by Thomas R. Verny, M.D., and Pamela Weintraub
The news from the world-class laboratories at Yale, Princeton, Rockefeller and elsewhere is breathtaking in scope. Starting from the moment of conception, a child's brain is wired by his or her environment, which includes the thoughts, attitudes, and behavior of his or her parents.
Interaction with the environment is not merely one aspect of brain development, as had previously been thought. In fact, it is an absolute requirement, built into the process from our earliest days in the womb.
The notion that genes determine almost everything is incorrect. Every one of a child's early experiences, whether biological or psychological, will literally shape the child's brain. This stunning conclusion places new responsibilities on parents, but it also gives them an extraordinary new opportunity to influence their child's development for the better.
"From the journey down the birth canal to afternoons at the park, a child will register every experience in the circuitry of his or her brain. Whenever a mother strokes her baby, whenever a father plays with his daughter or son, those physiological acts will be instantly converted to neurohormonal processes that transform the body and wire the brain of the child.
Every time a child is traumatized or abused, the integrity of the circuitry is threatened; if the trauma is powerful enough, the architecture of the brain will be permanently damaged.
Everything the pregnant mother feels and thinks is communicated through neurohormones to her unborn child, just as surely as are alcohol and nicotine. Just as a computer virus gradually corrupts the software of any system it infects, so, too, maternal anxiety, depression or stress alters intelligence and personality by gradually rewiring the brain." [Tomorrow's Baby, p. 10]
Moreover, the new brain science proves that human emotion and the sense of self originate not in the first year after birth, as was commonly believed in the past, but significantly earlier in the womb.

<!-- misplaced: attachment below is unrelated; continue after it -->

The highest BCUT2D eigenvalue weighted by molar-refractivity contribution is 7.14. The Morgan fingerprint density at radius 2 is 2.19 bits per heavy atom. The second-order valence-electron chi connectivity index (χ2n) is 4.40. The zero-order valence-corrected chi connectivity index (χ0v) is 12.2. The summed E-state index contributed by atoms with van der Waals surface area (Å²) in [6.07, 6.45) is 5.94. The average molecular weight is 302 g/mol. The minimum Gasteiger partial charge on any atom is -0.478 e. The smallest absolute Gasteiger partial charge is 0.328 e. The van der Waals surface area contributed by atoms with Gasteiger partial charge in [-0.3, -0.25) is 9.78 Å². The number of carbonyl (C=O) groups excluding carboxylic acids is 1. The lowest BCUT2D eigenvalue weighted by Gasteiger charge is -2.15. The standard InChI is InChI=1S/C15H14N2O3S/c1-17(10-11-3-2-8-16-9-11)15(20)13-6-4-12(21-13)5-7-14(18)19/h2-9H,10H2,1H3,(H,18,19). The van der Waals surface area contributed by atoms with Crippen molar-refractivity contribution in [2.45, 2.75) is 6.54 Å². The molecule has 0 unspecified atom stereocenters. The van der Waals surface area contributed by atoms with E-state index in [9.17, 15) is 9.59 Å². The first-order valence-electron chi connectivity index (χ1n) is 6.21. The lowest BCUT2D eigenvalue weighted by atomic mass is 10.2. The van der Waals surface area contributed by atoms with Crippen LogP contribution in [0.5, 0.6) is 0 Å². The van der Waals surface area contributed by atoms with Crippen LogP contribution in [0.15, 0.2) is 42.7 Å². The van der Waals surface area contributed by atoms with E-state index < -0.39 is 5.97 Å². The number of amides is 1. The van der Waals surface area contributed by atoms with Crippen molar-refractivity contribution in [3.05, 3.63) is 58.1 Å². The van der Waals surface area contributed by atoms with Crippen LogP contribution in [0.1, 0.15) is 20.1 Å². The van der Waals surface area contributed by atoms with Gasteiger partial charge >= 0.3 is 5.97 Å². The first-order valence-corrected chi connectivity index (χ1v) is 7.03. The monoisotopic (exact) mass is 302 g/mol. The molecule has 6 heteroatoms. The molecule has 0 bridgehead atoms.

When this concept was first suggested two decades ago, many scientists were skeptical. Yet over the past ten years, dozens of lines of evidence have validated Dr. Verny's original ideas: that pregnant women and unborn children can sense each other's thoughts and feelings; that it makes a difference whether we are conceived in love, haste, or hate, and whether a mother wants to be pregnant; that parents do better when they live in a calm and stable environment, free of addiction and supported by family and friends.
Furthermore, based on some remarkable new techniques, neuroscientists have also charted the biology of bonding and attachment. When a mother gazes longingly into the eyes of her newborn child, the infant's body is primed with hormones for socialization and empathy and his brain is programmed with the capacity to love.
Throughout the early years of life, the baby's brain is continuously tuned by its caregiver's brain to produce the correct neurotransmitters and hormones in the appropriate sequence. This tuning determines, to a large degree, the brain architecture the individual will have throughout life. If the tuning is appropriate, the child will be wired for health. But an incomplete or inappropriate tuning process may damage the neural networks of the prefrontal cortex, the seat of our most advanced human functions, producing an enduring vulnerability to psychological problems.
The latest findings about the development of a child from the womb through the first few years -- still largely unknown to the general public and even most experts -- reveal how to transform the art of parenting. From this information, Dr. Verny provides a detailed plan for action at each stage of development, highlights of which include: